In the late 1980s, a second high school was needed to reduce overcrowding at Blue Springs High School, but Tim Jones remembers not everyone was happy with the decision to build Blue Springs South.

In the late 1980s, a second high school was needed to reduce overcrowding at Blue Springs High School, but Tim Jones remembers not everyone was happy with the decision to build Blue Springs South.


“People in the district were concerned that opening a new high school might hurt the athletic programs and make them less competitive,” said Jones, a math teacher at South. “Looking back 20 years later at all of the championships both schools have won in various sports and activities, it is almost funny to think that was even a concern. The two schools in my opinion have used the crosstown rivalry to become two of the best schools in the state, both athletically and academically.”


The 2011-12 school year marks the 20th anniversary of Blue Springs South High School. Butler-Dwyer Junior High School was converted into the high school, which opened in 1992. The school opened with just more than 800 students in ninth, 10th and 11th grades. No seniors were in the building that first year. Now, the school has more than 1,300 students in 10th, 11th and 12th grades (9th grade students start at the Blue Springs Freshman Center).


“We are pleased that our community will have a chance to celebrate and remember all the richness of 20 great years as a school,” said Mark Bubalo, activities director at Blue Springs South. “In the grand scheme of things, 20 years isn’t a long time, but it’s amazing the things that have been achieved at South in such a short period. We have a rich history already in academics and community service, and our pride as a school in our activities and sports teams continues to grow. It’s a great year to be a Jaguar.”


A variety of activities are planned to celebrate the school’s anniversary, which will be held in conjunction with homecoming. The homecoming parade, which is at 5:30 p.m. Oct. 6, will feature former teachers and administrators. A luncheon hosted by alumni faculty will be Oct. 7. Tours will also be given that day.


“I think the most noticeable change is the facility itself. In 1992, South began in the converted Butler-Dwyer Junior High, and it looked more like an enlarged junior high than a high school,” Bubalo said. “With the renovation of facilities several years ago, Blue Springs South is now a very modern, up-to-date high school facility. Alumni who have not been back for several years will certainly not recognize the place. It is a tremendous change for the better.”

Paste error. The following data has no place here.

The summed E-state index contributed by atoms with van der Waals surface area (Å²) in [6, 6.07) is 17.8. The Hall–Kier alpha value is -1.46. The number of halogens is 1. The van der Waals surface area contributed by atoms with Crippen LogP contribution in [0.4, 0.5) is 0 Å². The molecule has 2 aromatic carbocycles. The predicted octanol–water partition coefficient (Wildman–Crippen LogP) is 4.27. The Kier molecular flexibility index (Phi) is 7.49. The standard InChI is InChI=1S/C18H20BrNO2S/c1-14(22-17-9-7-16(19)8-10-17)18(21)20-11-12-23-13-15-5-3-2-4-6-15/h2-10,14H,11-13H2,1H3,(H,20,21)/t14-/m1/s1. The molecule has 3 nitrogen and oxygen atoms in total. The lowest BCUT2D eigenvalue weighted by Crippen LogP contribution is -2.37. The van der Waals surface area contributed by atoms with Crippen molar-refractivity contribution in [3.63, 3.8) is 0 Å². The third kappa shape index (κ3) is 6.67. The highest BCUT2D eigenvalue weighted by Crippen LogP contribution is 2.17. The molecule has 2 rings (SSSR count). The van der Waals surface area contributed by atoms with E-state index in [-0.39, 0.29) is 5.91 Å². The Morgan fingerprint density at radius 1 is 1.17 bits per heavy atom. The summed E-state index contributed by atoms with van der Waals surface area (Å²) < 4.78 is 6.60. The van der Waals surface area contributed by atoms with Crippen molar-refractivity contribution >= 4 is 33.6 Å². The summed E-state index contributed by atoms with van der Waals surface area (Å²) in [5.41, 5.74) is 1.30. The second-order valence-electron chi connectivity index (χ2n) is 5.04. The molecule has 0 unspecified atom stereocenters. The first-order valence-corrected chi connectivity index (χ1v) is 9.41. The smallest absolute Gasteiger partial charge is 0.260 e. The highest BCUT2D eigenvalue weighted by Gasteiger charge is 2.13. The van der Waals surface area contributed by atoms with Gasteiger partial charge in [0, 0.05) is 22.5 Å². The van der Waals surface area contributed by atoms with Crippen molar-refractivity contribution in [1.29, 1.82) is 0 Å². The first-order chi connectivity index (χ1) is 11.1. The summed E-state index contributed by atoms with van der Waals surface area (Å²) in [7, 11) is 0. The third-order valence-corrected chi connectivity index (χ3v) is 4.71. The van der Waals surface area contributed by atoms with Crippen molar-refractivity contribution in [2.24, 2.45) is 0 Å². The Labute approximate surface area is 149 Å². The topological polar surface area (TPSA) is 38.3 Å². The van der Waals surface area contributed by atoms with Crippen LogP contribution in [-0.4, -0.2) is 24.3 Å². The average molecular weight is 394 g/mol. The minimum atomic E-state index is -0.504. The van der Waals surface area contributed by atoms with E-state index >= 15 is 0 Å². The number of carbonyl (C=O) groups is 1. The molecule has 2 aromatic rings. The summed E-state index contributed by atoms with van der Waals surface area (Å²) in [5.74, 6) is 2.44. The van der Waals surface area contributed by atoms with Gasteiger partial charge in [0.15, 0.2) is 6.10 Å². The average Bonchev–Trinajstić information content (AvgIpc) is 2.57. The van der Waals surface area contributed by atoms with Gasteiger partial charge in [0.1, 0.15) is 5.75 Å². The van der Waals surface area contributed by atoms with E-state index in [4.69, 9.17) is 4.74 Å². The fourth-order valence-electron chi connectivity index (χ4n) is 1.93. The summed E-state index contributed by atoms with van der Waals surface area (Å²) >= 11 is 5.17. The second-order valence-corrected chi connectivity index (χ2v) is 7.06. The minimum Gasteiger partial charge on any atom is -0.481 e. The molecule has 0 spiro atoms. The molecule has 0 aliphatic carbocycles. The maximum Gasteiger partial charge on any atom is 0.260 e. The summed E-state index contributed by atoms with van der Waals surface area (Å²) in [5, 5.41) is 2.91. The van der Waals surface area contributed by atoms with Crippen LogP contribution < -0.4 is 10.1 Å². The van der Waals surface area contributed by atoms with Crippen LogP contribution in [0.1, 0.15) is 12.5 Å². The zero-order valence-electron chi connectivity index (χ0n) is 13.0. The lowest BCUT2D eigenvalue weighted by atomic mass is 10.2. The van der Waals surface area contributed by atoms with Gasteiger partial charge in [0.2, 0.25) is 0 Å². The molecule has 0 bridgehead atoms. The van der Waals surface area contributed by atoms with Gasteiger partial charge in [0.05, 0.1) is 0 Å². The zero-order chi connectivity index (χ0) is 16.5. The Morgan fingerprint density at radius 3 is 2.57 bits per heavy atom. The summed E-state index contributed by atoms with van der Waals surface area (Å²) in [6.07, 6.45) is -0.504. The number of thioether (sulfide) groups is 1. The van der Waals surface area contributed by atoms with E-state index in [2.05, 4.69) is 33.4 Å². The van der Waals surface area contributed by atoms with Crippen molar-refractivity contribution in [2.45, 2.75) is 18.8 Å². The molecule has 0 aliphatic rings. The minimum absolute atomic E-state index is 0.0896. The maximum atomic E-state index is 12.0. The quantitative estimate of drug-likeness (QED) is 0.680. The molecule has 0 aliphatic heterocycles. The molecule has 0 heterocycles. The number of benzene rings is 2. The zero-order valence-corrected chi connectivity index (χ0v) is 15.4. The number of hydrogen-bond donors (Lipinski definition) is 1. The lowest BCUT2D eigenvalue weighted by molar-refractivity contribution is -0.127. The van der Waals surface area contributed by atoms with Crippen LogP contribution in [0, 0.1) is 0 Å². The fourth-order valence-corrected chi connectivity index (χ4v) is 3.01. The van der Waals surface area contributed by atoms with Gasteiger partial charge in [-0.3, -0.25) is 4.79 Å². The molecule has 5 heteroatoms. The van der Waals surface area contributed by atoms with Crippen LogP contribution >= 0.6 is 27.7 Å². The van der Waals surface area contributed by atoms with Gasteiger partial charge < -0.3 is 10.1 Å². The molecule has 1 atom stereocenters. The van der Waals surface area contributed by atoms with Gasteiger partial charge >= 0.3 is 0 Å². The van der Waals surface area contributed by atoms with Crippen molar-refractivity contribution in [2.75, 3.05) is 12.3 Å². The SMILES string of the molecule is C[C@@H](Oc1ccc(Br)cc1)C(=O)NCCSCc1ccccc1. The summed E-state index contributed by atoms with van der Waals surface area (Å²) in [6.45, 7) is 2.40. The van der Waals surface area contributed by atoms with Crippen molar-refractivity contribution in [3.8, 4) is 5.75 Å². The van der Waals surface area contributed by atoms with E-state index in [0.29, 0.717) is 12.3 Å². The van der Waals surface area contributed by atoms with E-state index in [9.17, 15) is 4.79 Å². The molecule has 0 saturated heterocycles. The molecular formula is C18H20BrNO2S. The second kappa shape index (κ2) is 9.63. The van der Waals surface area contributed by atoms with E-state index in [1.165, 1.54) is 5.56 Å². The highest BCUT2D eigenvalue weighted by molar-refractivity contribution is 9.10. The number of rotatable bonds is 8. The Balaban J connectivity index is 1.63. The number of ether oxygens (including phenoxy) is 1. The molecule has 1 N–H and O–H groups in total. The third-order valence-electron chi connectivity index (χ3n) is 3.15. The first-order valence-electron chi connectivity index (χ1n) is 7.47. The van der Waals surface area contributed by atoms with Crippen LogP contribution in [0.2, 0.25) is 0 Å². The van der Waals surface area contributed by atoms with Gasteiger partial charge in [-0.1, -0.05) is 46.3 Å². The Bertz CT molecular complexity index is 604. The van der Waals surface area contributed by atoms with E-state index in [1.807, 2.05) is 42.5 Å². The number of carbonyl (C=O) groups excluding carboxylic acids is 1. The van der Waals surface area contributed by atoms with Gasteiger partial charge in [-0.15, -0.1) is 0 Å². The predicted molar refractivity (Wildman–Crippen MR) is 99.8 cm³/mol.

Alumni are encouraged to attend the homecoming game, which is at 7 p.m. against Lee’s Summit High School. There will be special seating sections for former students and faculty. Tours will be given from 5 to 7 p.m., and there will be a small reception for teachers and alumni to get reacquainted. Former members of the Blue Springs South football team will be recognized at halftime. The game will be followed by an alumni event at Clancy’s in Blue Springs.


A grand celebration of the school’s 20th anniversary will be at 7 p.m. Saturday at the Courtyard Marriott. All alumni, faculty and administration are welcome to attend.


Bubalo said the key now is to get the word out to all alumni to let them know of the anniversary events.


“We need for alumni to go to the website (www.wix.com/caren3/southanniversary) and buy their tickets to the reception Saturday night so we know how many to plan for at the Courtyard Marriott,” he said. “We really want to celebrate 20 years of excellence in academics, service and pride, all of which we consider qualities of South since it opened in the fall of 1992.”


Besides Jones, eight of South’s other original teachers remain at the school – Maridella Carter, English; Jill Rogers, Family and Consumer Science; Jan Rush, history; Greg Oder, physical education; Stephanie Ladd, history; Dottie Branch, English and Spanish; Barb Legate, counselor and Scott Poertner, science.


Looking back, Jones said it was exciting to be a part of opening a new school.


“I feel old celebrating the 20th anniversary,” he said. “I started my teaching career at Blue Springs High School in the fall of 1989. It was exciting to have the opportunity to open a new high school and be the first head coach for boys and girls tennis. Looking back, I do have a sense of accomplishment knowing that I was part of helping South become the great place for kids that it is.”